Chapter 5. Ceph user management

As a storage administrator, you can manage the Ceph user base by providing authentication, keyring management and access control to objects in the Red Hat Ceph Storage cluster.

OSD States

5.1. Prerequisites

  • A running Red Hat Ceph Storage cluster.
  • Access to a Ceph Monitor or Ceph client node.

5.2. Ceph user management background

When Ceph runs with authentication and authorization enabled, you must specify a user name and a keyring containing the secret key of the specified user. If you do not specify a user name, Ceph will use the client.admin administrative user as the default user name. If you do not specify a keyring, Ceph will look for a keyring by using the keyring setting in the Ceph configuration. For example, if you execute the ceph health command without specifying a user or keyring:

# ceph health

Ceph interprets the command like this:

# ceph -n client.admin --keyring=/etc/ceph/ceph.client.admin.keyring health

Alternatively, you may use the CEPH_ARGS environment variable to avoid re-entry of the user name and secret.

Irrespective of the type of Ceph client, for example, block device, object store, file system, native API, or the Ceph command line, Ceph stores all data as objects within pools. Ceph users must have access to pools in order to read and write data. Additionally, administrative Ceph users must have permissions to execute Ceph’s administrative commands.

The following concepts can help you understand Ceph user management.

Storage Cluster Users

A user of the Red Hat Ceph Storage cluster is either an individual or as an application. Creating users allows you to control who can access the storage cluster, its pools, and the data within those pools.

Ceph has the notion of a type of user. For the purposes of user management, the type will always be client. Ceph identifies users in period (.) delimited form consisting of the user type and the user ID. For example, TYPE.ID, client.admin, or client.user1. The reason for user typing is that Ceph Monitors, and OSDs also use the Cephx protocol, but they are not clients. Distinguishing the user type helps to distinguish between client users and other users—​streamlining access control, user monitoring and traceability.

Sometimes Ceph’s user type may seem confusing, because the Ceph command line allows you to specify a user with or without the type, depending upon the command line usage. If you specify --user or --id, you can omit the type. So client.user1 can be entered simply as user1. If you specify --name or -n, you must specify the type and name, such as client.user1. Red Hat recommends using the type and name as a best practice wherever possible.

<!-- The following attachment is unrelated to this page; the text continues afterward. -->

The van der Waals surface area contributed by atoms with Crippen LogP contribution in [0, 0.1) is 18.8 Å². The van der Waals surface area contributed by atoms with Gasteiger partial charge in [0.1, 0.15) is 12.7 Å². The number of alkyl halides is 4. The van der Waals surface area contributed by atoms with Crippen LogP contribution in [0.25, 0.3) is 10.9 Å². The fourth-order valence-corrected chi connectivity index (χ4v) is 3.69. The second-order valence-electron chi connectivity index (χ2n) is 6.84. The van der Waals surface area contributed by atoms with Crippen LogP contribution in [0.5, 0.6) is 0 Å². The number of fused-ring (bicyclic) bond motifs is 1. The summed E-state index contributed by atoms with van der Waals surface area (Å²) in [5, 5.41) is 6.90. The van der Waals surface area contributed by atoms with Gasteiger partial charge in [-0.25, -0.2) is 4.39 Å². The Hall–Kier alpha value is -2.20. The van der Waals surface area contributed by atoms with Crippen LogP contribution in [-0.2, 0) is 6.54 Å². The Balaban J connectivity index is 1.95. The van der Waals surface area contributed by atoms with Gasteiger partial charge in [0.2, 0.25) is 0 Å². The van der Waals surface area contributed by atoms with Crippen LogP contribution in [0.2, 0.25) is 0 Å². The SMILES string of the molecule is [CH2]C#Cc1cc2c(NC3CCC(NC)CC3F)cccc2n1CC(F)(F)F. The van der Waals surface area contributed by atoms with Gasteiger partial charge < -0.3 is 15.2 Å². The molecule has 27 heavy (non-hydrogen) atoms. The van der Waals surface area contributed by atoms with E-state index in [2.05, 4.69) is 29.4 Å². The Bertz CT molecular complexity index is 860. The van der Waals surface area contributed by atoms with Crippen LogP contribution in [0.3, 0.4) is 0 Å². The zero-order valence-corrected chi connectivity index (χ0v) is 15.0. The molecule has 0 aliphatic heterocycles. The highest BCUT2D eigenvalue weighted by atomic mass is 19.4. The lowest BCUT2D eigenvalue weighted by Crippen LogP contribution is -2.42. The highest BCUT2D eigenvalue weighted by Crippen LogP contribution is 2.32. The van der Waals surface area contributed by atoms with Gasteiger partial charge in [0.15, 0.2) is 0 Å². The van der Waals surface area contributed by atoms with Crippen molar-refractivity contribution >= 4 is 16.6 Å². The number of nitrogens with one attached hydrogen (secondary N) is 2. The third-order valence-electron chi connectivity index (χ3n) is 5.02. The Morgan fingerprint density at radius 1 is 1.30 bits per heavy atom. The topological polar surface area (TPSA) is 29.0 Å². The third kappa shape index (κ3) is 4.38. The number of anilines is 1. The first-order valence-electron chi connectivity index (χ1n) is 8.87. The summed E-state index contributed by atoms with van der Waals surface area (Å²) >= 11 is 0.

Note

A Red Hat Ceph Storage cluster user is not the same as a Ceph Object Gateway user. The object gateway uses a Red Hat Ceph Storage cluster user to communicate between the gateway daemon and the storage cluster, but the gateway has its own user management functionality for its end users.

Authorization capabilities

Ceph uses the term "capabilities" (caps) to describe authorizing an authenticated user to exercise the functionality of the Ceph Monitors and OSDs. Capabilities can also restrict access to data within a pool or a namespace within a pool. A Ceph administrative user sets a user’s capabilities when creating or updating a user. Capability syntax follows the form:

Syntax

DAEMON_TYPE 'allow CAPABILITY' [DAEMON_TYPE 'allow CAPABILITY']

  • Monitor Caps: Monitor capabilities include r, w, x, allow profile CAP, and profile rbd.

    Example

    mon 'allow rwx`
    mon 'allow profile osd'

  • OSD Caps: OSD capabilities include r, w, x, class-read, class-write, profile osd, profile rbd, and profile rbd-read-only. Additionally, OSD capabilities also allow for pool and namespace settings. :

    osd 'allow CAPABILITY' [pool=POOL_NAME] [namespace=NAMESPACE_NAME]
Note

The Ceph Object Gateway daemon (radosgw) is a client of the Ceph storage cluster, so it isn’t represented as a Ceph storage cluster daemon type.

The following entries describe each capability.

allow

Precedes access settings for a daemon.

r

Gives the user read access. Required with monitors to retrieve the CRUSH map.

w

Gives the user write access to objects.

x

Gives the user the capability to call class methods (that is, both read and write) and to conduct auth operations on monitors.

class-read

Gives the user the capability to call class read methods. Subset of x.

class-write

Gives the user the capability to call class write methods. Subset of x.

*

Gives the user read, write and execute permissions for a particular daemon or pool, and the ability to execute admin commands.

profile osd

Gives a user permissions to connect as an OSD to other OSDs or monitors. Conferred on OSDs to enable OSDs to handle replication heartbeat traffic and status reporting.